In 1964, when I was ten and still at primary school, the BBC aired Peter Watkins' remarkable docudrama about Culloden, presented as if modern TV journalists had been documenting the battle, complete with shaky handheld footage, and interviews with participants, in the main played by non-professional actors. I was allowed by my parents to watch it, and it was very powerful, and rather shocking, especially the scenes of Cumberland's army brutally "mopping up" the Jacobite wounded with bayonet and sword after the battle. It was the first time I had been made acutely aware of our (frankly, rather spurious) "Scottishness", and for a while it became an important part of my identity, especially the heady sense of tragic destiny that it endowed.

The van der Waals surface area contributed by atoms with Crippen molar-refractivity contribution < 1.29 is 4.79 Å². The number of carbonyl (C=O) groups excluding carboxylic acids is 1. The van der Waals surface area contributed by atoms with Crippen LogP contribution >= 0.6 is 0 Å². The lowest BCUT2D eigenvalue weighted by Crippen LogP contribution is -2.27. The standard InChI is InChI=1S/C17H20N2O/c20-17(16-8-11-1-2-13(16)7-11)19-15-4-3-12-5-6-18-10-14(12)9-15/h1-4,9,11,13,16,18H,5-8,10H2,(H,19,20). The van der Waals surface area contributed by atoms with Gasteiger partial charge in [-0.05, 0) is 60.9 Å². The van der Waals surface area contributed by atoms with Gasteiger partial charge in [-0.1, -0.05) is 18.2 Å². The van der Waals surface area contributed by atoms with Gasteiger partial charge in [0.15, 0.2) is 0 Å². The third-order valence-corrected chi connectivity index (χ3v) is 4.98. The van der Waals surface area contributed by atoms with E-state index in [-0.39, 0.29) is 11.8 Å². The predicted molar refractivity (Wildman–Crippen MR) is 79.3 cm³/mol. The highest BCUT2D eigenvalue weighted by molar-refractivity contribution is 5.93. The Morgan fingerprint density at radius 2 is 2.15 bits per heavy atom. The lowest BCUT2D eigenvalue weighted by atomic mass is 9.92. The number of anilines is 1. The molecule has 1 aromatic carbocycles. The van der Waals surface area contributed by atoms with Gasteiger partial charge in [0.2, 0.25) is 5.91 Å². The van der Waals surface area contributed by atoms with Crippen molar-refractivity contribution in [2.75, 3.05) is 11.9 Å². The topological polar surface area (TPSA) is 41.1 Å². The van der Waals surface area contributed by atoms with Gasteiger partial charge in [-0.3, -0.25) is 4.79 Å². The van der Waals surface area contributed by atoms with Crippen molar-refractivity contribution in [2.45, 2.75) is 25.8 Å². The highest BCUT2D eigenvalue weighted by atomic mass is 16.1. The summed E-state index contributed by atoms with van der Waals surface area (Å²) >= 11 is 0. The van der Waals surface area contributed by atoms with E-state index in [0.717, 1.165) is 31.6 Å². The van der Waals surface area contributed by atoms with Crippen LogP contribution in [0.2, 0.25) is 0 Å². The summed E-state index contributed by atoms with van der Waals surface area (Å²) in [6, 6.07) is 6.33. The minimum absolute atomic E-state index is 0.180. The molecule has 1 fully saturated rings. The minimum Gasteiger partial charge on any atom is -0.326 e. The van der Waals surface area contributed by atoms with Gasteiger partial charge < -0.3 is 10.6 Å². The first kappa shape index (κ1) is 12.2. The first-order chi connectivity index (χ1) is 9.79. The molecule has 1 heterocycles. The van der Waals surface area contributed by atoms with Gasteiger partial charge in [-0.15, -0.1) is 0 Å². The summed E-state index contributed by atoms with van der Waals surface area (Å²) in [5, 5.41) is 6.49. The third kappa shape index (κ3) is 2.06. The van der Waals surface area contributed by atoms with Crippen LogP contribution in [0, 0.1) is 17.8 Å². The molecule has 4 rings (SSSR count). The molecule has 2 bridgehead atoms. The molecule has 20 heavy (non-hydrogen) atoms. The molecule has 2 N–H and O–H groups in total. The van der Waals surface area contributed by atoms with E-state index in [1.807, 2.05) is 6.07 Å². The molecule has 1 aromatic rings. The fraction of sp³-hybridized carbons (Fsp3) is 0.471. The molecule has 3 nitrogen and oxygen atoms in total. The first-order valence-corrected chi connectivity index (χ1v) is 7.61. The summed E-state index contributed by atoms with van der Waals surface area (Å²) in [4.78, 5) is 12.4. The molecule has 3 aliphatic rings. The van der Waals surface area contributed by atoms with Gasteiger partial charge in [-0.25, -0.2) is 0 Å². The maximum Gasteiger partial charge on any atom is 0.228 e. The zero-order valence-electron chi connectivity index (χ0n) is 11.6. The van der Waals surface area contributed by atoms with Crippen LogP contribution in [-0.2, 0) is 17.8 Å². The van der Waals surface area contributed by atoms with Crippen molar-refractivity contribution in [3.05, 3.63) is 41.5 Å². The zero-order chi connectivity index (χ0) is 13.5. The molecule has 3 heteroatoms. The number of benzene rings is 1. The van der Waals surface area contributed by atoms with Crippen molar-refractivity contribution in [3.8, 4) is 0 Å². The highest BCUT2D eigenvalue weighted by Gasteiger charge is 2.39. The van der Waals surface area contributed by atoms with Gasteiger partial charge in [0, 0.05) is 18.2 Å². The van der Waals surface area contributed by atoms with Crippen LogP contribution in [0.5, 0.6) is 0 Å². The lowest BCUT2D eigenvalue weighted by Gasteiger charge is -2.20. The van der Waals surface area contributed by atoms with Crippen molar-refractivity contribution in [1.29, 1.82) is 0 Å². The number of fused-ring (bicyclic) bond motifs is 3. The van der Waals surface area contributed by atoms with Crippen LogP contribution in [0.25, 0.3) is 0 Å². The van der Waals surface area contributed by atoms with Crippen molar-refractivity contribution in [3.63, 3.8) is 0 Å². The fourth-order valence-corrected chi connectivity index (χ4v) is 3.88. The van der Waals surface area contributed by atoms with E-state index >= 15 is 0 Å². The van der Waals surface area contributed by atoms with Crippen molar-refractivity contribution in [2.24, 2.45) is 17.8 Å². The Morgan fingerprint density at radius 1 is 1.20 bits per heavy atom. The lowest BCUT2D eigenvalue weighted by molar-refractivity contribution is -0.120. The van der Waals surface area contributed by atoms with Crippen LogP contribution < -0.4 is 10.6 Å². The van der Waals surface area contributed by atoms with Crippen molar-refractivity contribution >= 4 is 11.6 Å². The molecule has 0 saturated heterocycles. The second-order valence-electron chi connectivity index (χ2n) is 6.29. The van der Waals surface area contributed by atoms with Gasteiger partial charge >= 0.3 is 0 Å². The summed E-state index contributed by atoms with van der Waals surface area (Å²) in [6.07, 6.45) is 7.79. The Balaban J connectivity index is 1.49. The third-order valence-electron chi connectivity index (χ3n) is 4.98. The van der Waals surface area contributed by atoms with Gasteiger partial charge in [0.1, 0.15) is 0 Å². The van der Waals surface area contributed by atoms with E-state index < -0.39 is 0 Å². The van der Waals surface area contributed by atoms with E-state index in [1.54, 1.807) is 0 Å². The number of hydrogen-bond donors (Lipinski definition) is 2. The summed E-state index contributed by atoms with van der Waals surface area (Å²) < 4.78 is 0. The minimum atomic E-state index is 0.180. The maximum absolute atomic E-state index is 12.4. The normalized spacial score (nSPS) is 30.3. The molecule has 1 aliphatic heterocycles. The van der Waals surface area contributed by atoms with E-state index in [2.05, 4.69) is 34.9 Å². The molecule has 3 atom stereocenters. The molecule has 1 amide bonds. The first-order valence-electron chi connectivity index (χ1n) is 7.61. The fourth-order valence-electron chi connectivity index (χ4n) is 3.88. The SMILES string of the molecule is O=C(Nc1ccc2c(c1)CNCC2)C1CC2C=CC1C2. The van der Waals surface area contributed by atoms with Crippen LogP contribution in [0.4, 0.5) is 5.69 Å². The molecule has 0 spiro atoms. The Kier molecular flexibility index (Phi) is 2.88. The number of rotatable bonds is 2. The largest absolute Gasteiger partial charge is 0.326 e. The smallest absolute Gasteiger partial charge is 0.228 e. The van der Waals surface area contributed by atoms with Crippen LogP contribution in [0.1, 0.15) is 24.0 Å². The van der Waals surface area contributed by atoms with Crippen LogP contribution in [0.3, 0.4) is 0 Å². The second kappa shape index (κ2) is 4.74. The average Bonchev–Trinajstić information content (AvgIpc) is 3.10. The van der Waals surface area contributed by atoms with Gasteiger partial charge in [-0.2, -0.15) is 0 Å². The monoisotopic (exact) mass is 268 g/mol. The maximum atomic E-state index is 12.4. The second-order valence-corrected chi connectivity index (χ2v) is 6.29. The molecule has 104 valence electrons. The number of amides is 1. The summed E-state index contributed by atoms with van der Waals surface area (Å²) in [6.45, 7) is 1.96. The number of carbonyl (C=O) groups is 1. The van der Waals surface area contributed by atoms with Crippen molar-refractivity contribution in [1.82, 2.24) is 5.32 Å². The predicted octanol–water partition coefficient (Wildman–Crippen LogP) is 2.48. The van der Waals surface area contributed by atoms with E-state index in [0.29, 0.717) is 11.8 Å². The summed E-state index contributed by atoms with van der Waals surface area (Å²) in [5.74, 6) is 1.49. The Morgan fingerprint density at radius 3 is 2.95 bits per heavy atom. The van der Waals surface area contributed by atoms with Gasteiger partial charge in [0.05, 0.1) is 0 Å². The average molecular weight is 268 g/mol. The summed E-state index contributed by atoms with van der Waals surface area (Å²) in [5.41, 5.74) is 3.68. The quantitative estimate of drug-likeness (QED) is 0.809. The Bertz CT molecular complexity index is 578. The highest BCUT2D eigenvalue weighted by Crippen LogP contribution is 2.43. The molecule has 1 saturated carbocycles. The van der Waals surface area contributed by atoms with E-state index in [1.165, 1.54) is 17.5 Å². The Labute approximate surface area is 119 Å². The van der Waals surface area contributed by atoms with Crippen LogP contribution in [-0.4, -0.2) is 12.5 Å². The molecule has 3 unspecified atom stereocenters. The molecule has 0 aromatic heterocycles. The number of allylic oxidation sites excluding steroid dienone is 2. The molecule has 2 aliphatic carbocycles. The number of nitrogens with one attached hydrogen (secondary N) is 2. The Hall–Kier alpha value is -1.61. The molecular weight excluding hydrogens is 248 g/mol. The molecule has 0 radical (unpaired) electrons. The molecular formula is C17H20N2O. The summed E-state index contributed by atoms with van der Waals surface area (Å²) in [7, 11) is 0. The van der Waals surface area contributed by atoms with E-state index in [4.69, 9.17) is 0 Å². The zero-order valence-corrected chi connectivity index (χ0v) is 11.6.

I even wrote to the clan chief – the wonderfully named Chisholm of Chisholm, who kindly wrote back – but eventually came to a more realistic assessment of my place in the scheme of things when I discovered that very same clan chief's ancestors had forcibly evicted 10,000 of "our" clansmen from "his" land in the early 19th century Highland Clearances, in order to raise sheep. Virtually all of those Canadians, Australians, and Americans with Scottish surnames who visit Culloden and buy the appropriate tartan souvenirs in the knick-knack shops of  Inverness and Edinburgh are descended from similarly involuntary exiles, and have inherited not some precious, unbreakable bond of kinship but what is, in effect, just one step away from a slave-name. But, as I say, the clan thing is complicated, and romance will trump reality every time.